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Monday, January 9, 2012

Floating Island

Regardless of when you celebrate New Year's Eve [Gregorian calendar, Julian calendar, or both], it's a good time to enjoy a gourmet dinner and drink champagne. We don't like to stay up until midnight or drive when there are too many tipsy people in the roads, so we "celebrate" with New York and stay home.

This year, I made The Ultimate Beef Wellington per the Tyler Florence recipe at Food Network. It was easier than I expected and worked out perfectly, although my photos didn't. 

Then for a challenge, I decided to make Floating Island, also known as Ile Flottante or œufs à la neige, which means eggs in show. These "eggs in snow" are delicious and delicate meringues floating in crème anglaise, a light custard sauce. 

I was inspired by a pre-New Year's Eve dinner at Cuistot in Palm Desert, where they serve Floating Island in gigantic martini glasses. If you don't have those, a soup tureen is more than acceptable.

East of Paris, these eggs in snow are called Snenokle (in Serbian), or Schnee Nockerl (in German) or Zuppa Nic (which literally means "Nothing Soup" in Polish because the little meringues seem disappear into nothing as you eat them). My grandmother used to make it for us as a special treat.

While Floating Island looks impressive and tastes divine, it is easy to make because you can make each part separately, even a day apart, and then assemble an hour or so before serving.  The three parts are:  the crème anglaise, the meringues, and the carmel topping.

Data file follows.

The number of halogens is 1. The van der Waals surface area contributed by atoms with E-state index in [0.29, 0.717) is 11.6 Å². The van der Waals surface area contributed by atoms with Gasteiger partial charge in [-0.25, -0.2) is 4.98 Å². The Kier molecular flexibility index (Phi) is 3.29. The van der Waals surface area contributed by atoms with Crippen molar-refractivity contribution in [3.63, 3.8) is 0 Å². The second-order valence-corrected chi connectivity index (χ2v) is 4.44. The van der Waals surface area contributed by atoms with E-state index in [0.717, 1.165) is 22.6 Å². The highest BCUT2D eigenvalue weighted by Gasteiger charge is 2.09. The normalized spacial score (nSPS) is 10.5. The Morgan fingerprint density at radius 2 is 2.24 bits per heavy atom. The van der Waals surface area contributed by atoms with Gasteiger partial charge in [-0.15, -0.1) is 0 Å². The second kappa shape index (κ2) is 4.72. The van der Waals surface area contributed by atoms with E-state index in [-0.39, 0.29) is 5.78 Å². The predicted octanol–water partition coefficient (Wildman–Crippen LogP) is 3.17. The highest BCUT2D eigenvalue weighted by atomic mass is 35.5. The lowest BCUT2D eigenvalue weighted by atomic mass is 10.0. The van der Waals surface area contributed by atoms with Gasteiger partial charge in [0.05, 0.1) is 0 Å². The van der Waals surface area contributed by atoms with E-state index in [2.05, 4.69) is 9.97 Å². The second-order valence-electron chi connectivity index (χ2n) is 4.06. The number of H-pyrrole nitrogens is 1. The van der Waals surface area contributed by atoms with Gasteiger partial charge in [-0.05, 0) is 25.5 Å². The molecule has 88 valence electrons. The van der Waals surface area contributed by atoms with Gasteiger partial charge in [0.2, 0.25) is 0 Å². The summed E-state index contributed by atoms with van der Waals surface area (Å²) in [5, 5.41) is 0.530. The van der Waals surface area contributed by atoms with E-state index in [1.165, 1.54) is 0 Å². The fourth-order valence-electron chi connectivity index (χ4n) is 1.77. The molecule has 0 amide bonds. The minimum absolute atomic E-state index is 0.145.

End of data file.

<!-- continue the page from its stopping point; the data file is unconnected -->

Also, depending on the recipe you read, the meringues can be either baked or poached and the crème anglaise can be made from the poaching liquid or completely separately. Frankly, this is such a good dessert, that you may want to try out different variations until you find the one you like best. In the meantime, here is my version of the recipe.


5 eggs at room temperature
10 Tablespoons sugar
Pinch of Creme of Tartar
I quart of milk (no less then 2% fat content)

Separate the egg whites from the yolks. Reserve the yolks for the crème anglaise. Beat the egg whites with the cream of tartar. Then slowly add the sugar while beating at high speed until the egg whites are glossy and stiff.

Heat the milk until scalding. Add teaspoonfuls of the beaten egg whites to the hot milk. [I used a small ice cream scoop to try and make my meringues the same size.]  The meringues will float in the milk and puff up.  After a minute or two, flip the meringues over so they can cook on the other side. The whole cooking process takes less than four or five minutes.  

Remove the meringues with a slotted spoon or spider skimmer and set aside. Reserve the hot milk for the crème anglaise.

Crème anglaise

5 egg yolks
5 tablespoons sugar
1 teaspoon vanilla or cognac 
Zest of one lemon
1 quart milk (or the milk used to poach the meringues, which will now be a bit less than a quart)
1 teaspoon corn starch (optional)

Beat the egg yolks with the sugar until they are light in color and thick. Add the vanilla and lemon zest. Carefully add some of the hot milk to the egg yolk mixture to temper them. Then add the egg mixture to the rest of the milk. Stir constantly and cook over medium heat until the mixture thickens enough to coat the back of a spoon. If it is not as thick as you like, beat in the cornstarch.  

Drain the sauce through a sieve and cool. Once the cause is cool, add the meringues.
Caramel Topping

Toasted almond slivers or slices
1-1/2 cups sugar
1/2 cup water

Heat the sugar and water in a small, heavy-bottomed saucepan until the sugar dissolves.  Keep cooking until the sugar becomes golden and reaches 230 degrees F.

Next, sprinkle the meringues with the toasted almonds. The using a spoon, drizzle the caramel on top of the meringues.

Cool and enjoy

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